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Blindside is quite right. Its not worth knowing. Its an uncommon opening. It started as a french defence and redirected to unknown territory.
Is 0-1 the correct result? How did that happen ;-)
Sometimes when I play against strong opponents online, they open with something crazy like this. I guess they are bored with playing too long book-lines against weaker opponents...so they go for the win just because they are stronger :)
Actually it does look like it qualifies as a variation of the Hippo Defense, and Blindside and dengmei are wrong. I think it sucks ass too, but if it's been employed by GMs that means you might have to face it as White sometime no matter how much you think it sucks.
Spassky drew Petrosian TWICE in their 1966 WCC playing this crappy looking defense, so he must have thought it was "worth knowing."
Thank you all for your response.
This is not an hippo defence, this is randomly moving pawns. The hippo (as long as it's not played as a "one size fits all" solution against every possible white setup) is a respectable setup in the hands of a good player.
I have a question. White plays P-K4. Black plays P-QB4. White plays P-QB3. I'll be damned if I can find this thing in any of my books. What the hell is it?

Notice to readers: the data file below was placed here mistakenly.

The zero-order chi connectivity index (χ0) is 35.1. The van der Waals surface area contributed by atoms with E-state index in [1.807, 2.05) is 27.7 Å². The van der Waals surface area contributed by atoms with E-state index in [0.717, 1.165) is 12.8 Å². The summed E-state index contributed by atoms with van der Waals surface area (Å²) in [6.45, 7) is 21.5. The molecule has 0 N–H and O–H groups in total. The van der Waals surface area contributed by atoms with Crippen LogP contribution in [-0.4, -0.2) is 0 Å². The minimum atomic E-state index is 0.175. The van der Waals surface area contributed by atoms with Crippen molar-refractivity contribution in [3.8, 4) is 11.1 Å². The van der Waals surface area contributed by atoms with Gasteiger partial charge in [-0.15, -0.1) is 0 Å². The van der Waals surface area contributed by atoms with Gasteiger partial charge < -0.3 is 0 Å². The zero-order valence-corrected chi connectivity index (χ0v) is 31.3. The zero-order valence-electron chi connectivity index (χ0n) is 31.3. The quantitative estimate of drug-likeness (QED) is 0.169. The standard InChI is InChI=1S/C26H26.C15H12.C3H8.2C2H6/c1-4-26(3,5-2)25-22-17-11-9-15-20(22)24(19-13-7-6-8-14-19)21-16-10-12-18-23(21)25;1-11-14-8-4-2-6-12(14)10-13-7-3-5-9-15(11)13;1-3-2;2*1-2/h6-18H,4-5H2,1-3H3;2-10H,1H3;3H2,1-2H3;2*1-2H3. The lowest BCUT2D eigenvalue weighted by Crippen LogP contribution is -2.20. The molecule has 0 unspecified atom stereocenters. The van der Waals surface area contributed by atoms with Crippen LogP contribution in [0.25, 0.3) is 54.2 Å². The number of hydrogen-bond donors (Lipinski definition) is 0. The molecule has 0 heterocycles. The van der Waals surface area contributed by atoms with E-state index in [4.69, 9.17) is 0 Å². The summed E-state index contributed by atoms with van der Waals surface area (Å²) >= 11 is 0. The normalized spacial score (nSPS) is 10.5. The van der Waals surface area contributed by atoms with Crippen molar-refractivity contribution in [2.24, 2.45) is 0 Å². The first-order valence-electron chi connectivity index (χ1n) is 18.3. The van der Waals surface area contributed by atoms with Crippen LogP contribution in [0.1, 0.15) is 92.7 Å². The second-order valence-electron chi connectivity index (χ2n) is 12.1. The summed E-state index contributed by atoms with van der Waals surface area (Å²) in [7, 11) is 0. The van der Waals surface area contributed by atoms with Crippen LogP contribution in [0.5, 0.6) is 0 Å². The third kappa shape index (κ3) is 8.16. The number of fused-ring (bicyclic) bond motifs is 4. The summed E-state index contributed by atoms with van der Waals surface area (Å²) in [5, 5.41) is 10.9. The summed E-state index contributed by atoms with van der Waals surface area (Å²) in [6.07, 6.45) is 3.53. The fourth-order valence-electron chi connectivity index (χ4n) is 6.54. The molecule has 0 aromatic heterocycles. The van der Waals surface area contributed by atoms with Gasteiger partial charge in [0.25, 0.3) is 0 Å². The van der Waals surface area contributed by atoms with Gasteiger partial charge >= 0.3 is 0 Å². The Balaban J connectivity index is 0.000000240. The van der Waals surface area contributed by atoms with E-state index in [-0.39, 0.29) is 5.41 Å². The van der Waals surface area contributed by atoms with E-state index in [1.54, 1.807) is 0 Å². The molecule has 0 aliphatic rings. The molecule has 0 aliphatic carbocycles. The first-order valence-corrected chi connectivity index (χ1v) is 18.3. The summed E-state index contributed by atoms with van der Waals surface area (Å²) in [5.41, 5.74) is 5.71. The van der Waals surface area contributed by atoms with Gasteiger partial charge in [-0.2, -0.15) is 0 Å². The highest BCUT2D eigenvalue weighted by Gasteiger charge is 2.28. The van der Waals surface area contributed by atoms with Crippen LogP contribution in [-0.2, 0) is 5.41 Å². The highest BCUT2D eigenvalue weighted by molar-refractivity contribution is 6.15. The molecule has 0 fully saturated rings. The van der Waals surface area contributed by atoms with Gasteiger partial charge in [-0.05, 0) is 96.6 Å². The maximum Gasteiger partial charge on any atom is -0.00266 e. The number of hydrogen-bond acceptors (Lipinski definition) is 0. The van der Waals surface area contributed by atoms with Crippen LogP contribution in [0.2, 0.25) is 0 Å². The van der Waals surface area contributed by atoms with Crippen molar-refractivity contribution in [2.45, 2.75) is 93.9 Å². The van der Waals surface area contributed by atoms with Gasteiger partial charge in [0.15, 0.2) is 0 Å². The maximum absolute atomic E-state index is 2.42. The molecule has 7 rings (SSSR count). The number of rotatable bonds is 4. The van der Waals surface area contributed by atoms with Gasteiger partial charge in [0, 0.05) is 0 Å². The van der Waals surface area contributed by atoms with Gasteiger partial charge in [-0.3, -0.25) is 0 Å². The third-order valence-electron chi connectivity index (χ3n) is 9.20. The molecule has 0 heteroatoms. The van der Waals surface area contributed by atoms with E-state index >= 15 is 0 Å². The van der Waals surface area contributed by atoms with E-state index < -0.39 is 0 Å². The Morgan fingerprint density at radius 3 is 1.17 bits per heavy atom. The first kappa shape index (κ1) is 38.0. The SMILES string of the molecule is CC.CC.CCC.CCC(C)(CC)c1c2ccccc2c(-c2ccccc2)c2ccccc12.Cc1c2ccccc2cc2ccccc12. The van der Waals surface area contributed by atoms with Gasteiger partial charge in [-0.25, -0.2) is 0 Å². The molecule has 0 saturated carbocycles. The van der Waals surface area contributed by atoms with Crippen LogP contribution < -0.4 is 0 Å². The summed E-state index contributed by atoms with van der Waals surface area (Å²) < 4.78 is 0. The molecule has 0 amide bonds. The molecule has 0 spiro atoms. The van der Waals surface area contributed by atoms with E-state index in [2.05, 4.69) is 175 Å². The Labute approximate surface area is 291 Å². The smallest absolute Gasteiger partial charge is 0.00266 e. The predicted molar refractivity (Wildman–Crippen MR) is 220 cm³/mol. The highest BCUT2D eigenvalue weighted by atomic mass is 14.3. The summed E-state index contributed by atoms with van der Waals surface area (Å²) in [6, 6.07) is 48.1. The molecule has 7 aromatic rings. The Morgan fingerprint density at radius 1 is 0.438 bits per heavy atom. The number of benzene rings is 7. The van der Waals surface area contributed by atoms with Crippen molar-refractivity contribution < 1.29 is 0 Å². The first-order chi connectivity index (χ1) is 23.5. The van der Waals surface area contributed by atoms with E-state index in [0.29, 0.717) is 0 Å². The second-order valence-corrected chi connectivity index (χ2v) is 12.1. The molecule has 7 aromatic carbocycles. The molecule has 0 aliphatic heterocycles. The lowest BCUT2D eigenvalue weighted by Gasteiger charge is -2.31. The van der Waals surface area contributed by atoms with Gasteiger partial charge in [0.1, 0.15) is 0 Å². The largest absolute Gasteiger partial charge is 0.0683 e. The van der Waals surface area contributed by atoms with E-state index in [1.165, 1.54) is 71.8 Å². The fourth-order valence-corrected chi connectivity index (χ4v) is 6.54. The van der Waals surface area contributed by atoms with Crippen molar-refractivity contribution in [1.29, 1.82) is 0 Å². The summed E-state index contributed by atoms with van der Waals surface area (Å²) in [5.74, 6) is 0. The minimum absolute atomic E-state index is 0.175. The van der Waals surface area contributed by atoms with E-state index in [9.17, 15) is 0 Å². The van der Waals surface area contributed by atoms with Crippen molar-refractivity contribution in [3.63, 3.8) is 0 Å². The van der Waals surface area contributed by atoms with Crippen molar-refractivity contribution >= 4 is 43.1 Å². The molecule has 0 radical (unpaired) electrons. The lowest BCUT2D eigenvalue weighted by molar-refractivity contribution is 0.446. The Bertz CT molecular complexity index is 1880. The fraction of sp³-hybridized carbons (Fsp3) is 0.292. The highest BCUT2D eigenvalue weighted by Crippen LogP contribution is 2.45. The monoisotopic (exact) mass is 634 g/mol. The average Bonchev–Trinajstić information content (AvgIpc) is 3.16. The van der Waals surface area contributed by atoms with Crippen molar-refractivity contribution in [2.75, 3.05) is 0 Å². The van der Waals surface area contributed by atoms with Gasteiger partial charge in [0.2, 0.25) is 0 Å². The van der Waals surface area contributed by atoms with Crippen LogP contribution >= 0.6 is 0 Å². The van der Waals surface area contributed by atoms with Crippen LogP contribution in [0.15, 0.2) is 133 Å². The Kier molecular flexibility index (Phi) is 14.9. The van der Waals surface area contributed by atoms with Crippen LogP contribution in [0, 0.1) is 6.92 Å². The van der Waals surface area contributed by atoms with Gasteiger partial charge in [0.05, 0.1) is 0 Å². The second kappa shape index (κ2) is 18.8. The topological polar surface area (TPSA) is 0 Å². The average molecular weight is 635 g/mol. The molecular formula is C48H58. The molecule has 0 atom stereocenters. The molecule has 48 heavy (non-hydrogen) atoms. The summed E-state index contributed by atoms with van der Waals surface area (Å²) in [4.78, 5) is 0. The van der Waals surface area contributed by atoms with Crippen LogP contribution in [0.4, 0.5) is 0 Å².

It's a french defense played by a casino-guy. LOL
It's the Lengfellner System. I think it's best used as a pseudo-hedgehog (similar to the diagram), but it can also transpose into the well-known Hippopotamus opening.
It's actually pretty useful in fast time controls, since you can fire out the moves really fast and avoid White's preparation.
That's the Alapin Sicilian. It's a pretty common anti-Sicilian, as well as my favorite choice against 1...P-QB4.
After 2. P-QB3, Black's most played options are 2...N-KB3 (attacking the loose pawn) and 2...P-Q4 (since N-QB3 can no longer harass the queen after the pawn exchange).
This is not a hippo. It is randomly moving pawns up by one square.
dlutch, it's a very common line against the sicilian, called the alapin. Not much of a theoretical challenge to the sicilian defence, but perfectly good for obtaining playable position with chances for both sides. A quick search in a database will show you countless GM games in this line.
(by the way, i suggest you to use algebraic notation instead of descriptive. It's simpler, more efficient and virtually the only one still used when printing chess books; therefore it's also commoner in chess forums)
8/27/2016 - Alexander Hildebrand, Springaren, 1951
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What do you play against 1.e4?
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QGD, Bf4 position
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curios supratuto nervos
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